December 8th, the Feast of the Immaculate Conception, is the official start of the Christmas season in Rome. It is a holiday and and on this day, all the public Christmas trees are illuminated and the Christmas lights on Via del Corso are switched on.
Last week there was a flurry of activity in preparation for the big day and people had to work at night to get the lights up on Via del Corso so as not to disrupt traffic during the day. The red fir tree in St. Peter’s square is easily the largest in the city at 28 metres (92 feet) tall. This year, it was a donation from Poland though I’m not sure whether it actually came from Poland and how it got here. Unlike previous years, it was decorated rather than just illuminated. Children undergoing cancer treatments in various Italian hospitals made the decorations which were carefully put up over several days with the help of a crane.
December 8th is also our neighbourhood feast day. The church is two doors down from me and the morning started with bells pealing and after Mass, a brass band playing on the terrace. In the afternoon, the statue of the virgin in the church was carried down the hill in a procession that included the brass band and the choir. I was standing on the sidewalk watching when I saw my neighbours, Anna and Gino who invited me to join them which I did. We made our way down the tiniest cobbled streets in the neighbourhood, with the band playing and hymns being sung, stopping in various places for prayers.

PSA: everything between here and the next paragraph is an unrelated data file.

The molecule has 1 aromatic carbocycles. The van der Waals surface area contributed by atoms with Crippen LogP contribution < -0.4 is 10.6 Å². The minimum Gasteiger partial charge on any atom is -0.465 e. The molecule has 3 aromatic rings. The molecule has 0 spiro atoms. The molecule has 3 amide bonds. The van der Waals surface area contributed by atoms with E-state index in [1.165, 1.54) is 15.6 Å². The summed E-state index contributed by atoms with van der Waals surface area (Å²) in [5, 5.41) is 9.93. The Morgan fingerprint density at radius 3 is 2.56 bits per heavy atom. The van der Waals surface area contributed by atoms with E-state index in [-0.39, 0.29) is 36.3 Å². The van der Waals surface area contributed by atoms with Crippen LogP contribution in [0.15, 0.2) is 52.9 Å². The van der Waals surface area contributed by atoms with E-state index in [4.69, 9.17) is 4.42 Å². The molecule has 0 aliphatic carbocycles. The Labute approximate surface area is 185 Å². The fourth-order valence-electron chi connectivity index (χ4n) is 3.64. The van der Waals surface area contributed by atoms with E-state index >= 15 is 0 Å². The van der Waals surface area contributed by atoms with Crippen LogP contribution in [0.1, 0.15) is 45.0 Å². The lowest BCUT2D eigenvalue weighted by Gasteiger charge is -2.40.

I’m sure the young lads from the bar on our street, who were carrying the Virgin were delighted with the praying as they could put her down. It was quite a load with the statue on a platform of flowers together with lights and likely a battery to operate them. We had to have a police escort at one point, since we actually proceeded down Via Gregorio VII, a very busy main road. All the traffic and buses had to stop and wait until the procession turned around the corner and went up the hill. This can’t have gone down well with the people trying to get to their destinations but as Gino informed me, the procession has been taking place since before there were buses and so much traffic on that street. He was born in the neighbourhood and is now in his 70s. It was fascinating to hear what it was like when he was young.
Anyhow, we made our way back to the church where the Virgin was returned to her place and a Mass was celebrated with organ and choir. Immediately after there was a firework display with a view of the dome of St. Peter’s from the church terrace, very beautiful. Finally there were refreshments in the church hall which is around the corner in a spacious garden. I often walk on the other side of the garden wall and always wondered what was behind it so I was pleased to finally find out. I’m not particularly religious but I can see how the church cements the social structure of villages and small communities. A blessing or a curse depending on your viewpoint and whether or not you fit within the structure.